Updated: Feb 11, 2020
Professor Robert Baker, Director of Cardiac Surgery Research and Perfusion at the Flinders Medical Centre's Cardiac and Thoracic Surgical Unit.
One of the highest awards in the field of perfusion in heart and lung surgery, the American Society of Extracorporeal Technology’s John H Gibbon Jr Award, has been presented to Flinders Medical Centre and Flinders University Professor Robert Baker.The award is presented for contributions to the science and practice of extracorporeal circulation, a specialist field of medicine involving maintaining the circulation of blood and oxygen through the body during cardiac, cardiothoracic and other surgeries.
Professor Baker is the first Australian-based clinician to be awarded this honour.
“The Gibbon Award was a truly unexpected and an exceptional honour to receive from my peers,” Professor Baker says.
“The award, now in its 44th year, has literally been a who’s who of leaders in innovators in the field of cardiopulmonary bypass and I am certainly humbled to be the 2017 recipient.”
Professor Baker is the Director of Clinical Perfusion and Cardiac Surgery Research at Flinders, and was a foundation member of the team to commence cardiac surgery at Flinders in 1992.
Health Minister Jack Snelling told the SA Parliament (30 May) that the FMC Cardiac and Thoracic Surgery Unit undertakes around 600 cardiac and 200 thoracic procedures each year for patients from South Australia and the Northern Territory.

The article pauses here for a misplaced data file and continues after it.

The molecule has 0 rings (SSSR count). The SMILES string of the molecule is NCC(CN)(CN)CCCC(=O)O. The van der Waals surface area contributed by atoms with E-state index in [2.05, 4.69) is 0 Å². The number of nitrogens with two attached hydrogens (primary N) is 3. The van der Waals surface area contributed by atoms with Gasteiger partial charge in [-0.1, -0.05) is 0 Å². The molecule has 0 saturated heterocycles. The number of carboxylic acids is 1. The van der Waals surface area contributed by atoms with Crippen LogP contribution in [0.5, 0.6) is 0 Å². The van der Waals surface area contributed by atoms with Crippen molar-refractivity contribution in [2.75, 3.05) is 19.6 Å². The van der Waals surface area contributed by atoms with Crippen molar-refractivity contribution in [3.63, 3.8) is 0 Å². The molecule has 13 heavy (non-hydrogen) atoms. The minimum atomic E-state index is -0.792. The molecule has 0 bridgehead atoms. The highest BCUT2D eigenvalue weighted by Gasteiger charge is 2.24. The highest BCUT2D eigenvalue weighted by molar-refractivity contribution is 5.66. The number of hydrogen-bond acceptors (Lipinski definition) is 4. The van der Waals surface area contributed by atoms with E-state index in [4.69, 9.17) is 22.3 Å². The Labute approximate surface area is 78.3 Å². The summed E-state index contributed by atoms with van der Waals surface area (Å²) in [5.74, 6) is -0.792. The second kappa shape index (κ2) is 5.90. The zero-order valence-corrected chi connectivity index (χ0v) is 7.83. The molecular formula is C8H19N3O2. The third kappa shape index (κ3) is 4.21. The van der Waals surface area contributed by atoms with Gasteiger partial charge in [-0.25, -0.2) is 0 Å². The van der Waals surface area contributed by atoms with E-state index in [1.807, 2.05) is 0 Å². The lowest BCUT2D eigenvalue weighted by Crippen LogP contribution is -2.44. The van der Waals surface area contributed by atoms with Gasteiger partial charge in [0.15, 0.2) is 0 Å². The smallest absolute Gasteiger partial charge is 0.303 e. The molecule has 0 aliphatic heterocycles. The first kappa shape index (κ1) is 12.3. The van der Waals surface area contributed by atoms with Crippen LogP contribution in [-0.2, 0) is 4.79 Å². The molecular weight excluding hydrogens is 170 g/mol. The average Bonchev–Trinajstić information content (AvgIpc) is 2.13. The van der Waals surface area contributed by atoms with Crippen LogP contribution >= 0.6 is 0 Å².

“It is widely recognised both nationally and internationally for its cardiac surgery program and it has particular expertise in cardiac surgery for Aboriginal and Torres Strait Islander patients,” Mr Snelling told Question Time.
“The unit’s research team, led by Professor Baker, has worked collaboratively on the local, national and international stage to achieve better outcomes for patients undergoing cardiac surgery.
“I commend Professor Baker for his dedication to improving and advancing his chosen medical field, contributing to saving the lives of countless patients,” Mr Snelling said.
The international perfusion award was established in 1974 and recipients include innovators and leaders in the field of cardiac surgery such as Dr Michael DeBakey and Dr Denton Cooley. The award is named after John H Gibbon Jr, an American cardiac surgeon who invented the heart-lung machine.
Professor Baker chairs both the International Consortium for Evidence-Based Perfusion and the Australian and New Zealand Collaborative Perfusion Registry.